What to Write, Today? Darkness.

Today is Monday. No words come to me.

I’m a prolific writer in private, rarely posting the journal entries, but here I am stuck.

But, this I know: walking and writing go hand-in-hand.

Each step can be a word.

On a stroll to the lab from the parking lot I pass through the front entrance of a military hospital.

Everyday I see injured people.

Hidden or visible, they all have a story.

Based on my guess of their ages, most of these patients endured combat in Vietnam, Korea, or Iraq (Desert Storm in the 90’s). Maybe a few of the younger men (and certainly women) are from recent campaigns.

It was a beautiful morning and many of the patients were outside. Some hold canes, others bound to wheelchairs; a few clustered together smoking cigarettes–altogether, all of a Monday morning visages, or something much deeper.

Many of the older, haggard soldiers often look despondent, or resilient and hard, but few hold the neutral ground, the naiveté of civilian-hood.

I venture my judgement fails in many places; but how do you describe a type of people without a photograph (I dare not take one).

This is why Art was invented (La crucifixion (1932), by Picasso, a master of enigma)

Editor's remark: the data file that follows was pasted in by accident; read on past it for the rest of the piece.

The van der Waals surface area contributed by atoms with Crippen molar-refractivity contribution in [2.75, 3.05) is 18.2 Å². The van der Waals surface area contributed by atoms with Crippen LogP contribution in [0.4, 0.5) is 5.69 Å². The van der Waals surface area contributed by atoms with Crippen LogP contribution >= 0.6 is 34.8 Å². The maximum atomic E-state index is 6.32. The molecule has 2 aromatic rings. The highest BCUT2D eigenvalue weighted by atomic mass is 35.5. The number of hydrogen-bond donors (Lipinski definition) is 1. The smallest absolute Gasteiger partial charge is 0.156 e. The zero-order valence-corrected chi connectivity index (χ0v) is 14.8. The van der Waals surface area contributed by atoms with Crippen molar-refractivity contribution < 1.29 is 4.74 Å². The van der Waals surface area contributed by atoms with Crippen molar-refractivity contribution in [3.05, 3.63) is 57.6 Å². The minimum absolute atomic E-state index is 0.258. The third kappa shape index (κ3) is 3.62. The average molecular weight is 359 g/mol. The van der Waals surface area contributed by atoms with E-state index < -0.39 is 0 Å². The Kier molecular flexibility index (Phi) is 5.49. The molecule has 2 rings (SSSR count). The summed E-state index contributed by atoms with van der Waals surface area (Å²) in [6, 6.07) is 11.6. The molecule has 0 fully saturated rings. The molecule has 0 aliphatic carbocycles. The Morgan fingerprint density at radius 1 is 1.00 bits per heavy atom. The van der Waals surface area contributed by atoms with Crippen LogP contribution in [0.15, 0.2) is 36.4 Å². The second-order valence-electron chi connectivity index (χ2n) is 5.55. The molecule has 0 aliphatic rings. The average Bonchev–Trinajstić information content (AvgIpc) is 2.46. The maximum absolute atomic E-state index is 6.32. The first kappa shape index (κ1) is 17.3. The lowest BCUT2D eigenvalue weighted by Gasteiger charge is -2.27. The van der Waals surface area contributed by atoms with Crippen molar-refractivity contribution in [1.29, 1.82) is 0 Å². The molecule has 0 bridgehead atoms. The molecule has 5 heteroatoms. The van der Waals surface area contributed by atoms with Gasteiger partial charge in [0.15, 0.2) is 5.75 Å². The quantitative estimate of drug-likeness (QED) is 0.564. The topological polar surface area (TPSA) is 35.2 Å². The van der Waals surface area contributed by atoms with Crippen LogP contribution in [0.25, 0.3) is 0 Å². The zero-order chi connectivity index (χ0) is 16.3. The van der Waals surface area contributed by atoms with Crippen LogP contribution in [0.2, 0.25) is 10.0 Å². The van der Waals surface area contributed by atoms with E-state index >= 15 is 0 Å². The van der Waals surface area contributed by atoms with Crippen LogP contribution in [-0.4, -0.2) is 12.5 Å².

Not all of them mind you are hard and have the away-look, that’s just my impression of the majority who have appointments.

A few sit on concrete K-rails, lining a roundabout entrance to the hospital. Others sit alone with their smokes, cheerful, admiring the day.

I know things, but I don’t feel it.

I like the smell of cigarettes, oddly. But, I don’t smoke them. 

There is a reality I’ll never face.

I don’t throw cliches about recklessly, I’ve read and heard enough, but I can’t imagine (for some, not all) the suffering that people experience. This is a World of Pain, and as Ernest Hemingway once said/wrote:

“The world breaks everyone and afterward many are strong at the broken places. But those that will not break it kills. It kills the very good and the very gentle and the very brave impartially.” ― Ernest Hemingway, A Farewell to Arms


Ernest Hemingway had a unique way with words to describe the world and, more importantly, people


Granted, this is true for me. If my pitifully small thorns in my side were magnified 1000-fold, then I may also be weak of body and of fragile mind. Despondent.

We have a harsh reality around us.

No platitudes here.

Just a walk to my office this Monday morning.

Not stuck. Struck.

I’m simply in awe of the Darkness this World can throw at you.

This is it, ladies and gentlemen, please find your footing.


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